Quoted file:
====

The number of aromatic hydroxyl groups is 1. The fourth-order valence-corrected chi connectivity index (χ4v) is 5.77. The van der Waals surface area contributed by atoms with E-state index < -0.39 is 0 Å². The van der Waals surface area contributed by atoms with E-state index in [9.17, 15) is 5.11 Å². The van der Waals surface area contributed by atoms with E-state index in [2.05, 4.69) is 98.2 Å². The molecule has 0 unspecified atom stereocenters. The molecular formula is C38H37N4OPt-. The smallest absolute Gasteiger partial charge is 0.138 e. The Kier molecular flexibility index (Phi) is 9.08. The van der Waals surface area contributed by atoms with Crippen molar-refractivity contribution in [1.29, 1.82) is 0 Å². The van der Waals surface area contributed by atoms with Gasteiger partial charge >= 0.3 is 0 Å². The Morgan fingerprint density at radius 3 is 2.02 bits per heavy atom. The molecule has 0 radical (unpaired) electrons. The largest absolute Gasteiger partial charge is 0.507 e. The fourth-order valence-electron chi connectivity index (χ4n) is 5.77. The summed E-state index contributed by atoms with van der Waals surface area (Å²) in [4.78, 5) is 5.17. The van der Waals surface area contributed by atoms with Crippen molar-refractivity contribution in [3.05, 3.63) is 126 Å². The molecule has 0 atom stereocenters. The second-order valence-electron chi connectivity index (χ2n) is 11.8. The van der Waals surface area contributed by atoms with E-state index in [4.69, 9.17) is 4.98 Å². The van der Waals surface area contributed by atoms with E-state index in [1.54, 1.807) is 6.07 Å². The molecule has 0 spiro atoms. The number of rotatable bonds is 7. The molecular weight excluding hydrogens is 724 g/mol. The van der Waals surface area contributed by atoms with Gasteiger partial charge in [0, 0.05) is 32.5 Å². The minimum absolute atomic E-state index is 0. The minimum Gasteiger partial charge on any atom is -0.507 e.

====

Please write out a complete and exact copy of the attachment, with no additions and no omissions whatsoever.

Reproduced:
The number of aromatic hydroxyl groups is 1. The fourth-order valence-corrected chi connectivity index (χ4v) is 5.77. The van der Waals surface area contributed by atoms with E-state index < -0.39 is 0 Å². The van der Waals surface area contributed by atoms with E-state index in [9.17, 15) is 5.11 Å². The van der Waals surface area contributed by atoms with E-state index in [2.05, 4.69) is 98.2 Å². The molecule has 0 unspecified atom stereocenters. The molecular formula is C38H37N4OPt-. The smallest absolute Gasteiger partial charge is 0.138 e. The Kier molecular flexibility index (Phi) is 9.08. The van der Waals surface area contributed by atoms with Crippen molar-refractivity contribution in [1.29, 1.82) is 0 Å². The van der Waals surface area contributed by atoms with Gasteiger partial charge >= 0.3 is 0 Å². The Morgan fingerprint density at radius 3 is 2.02 bits per heavy atom. The molecule has 0 radical (unpaired) electrons. The largest absolute Gasteiger partial charge is 0.507 e. The fourth-order valence-electron chi connectivity index (χ4n) is 5.77. The summed E-state index contributed by atoms with van der Waals surface area (Å²) in [4.78, 5) is 5.17. The van der Waals surface area contributed by atoms with Crippen molar-refractivity contribution in [3.05, 3.63) is 126 Å². The molecule has 0 atom stereocenters. The second-order valence-electron chi connectivity index (χ2n) is 11.8. The van der Waals surface area contributed by atoms with E-state index in [4.69, 9.17) is 4.98 Å². The van der Waals surface area contributed by atoms with E-state index in [1.54, 1.807) is 6.07 Å². The molecule has 0 spiro atoms. The number of rotatable bonds is 7. The molecular weight excluding hydrogens is 724 g/mol. The van der Waals surface area contributed by atoms with Gasteiger partial charge in [0, 0.05) is 32.5 Å². The minimum absolute atomic E-state index is 0. The minimum Gasteiger partial charge on any atom is -0.507 e.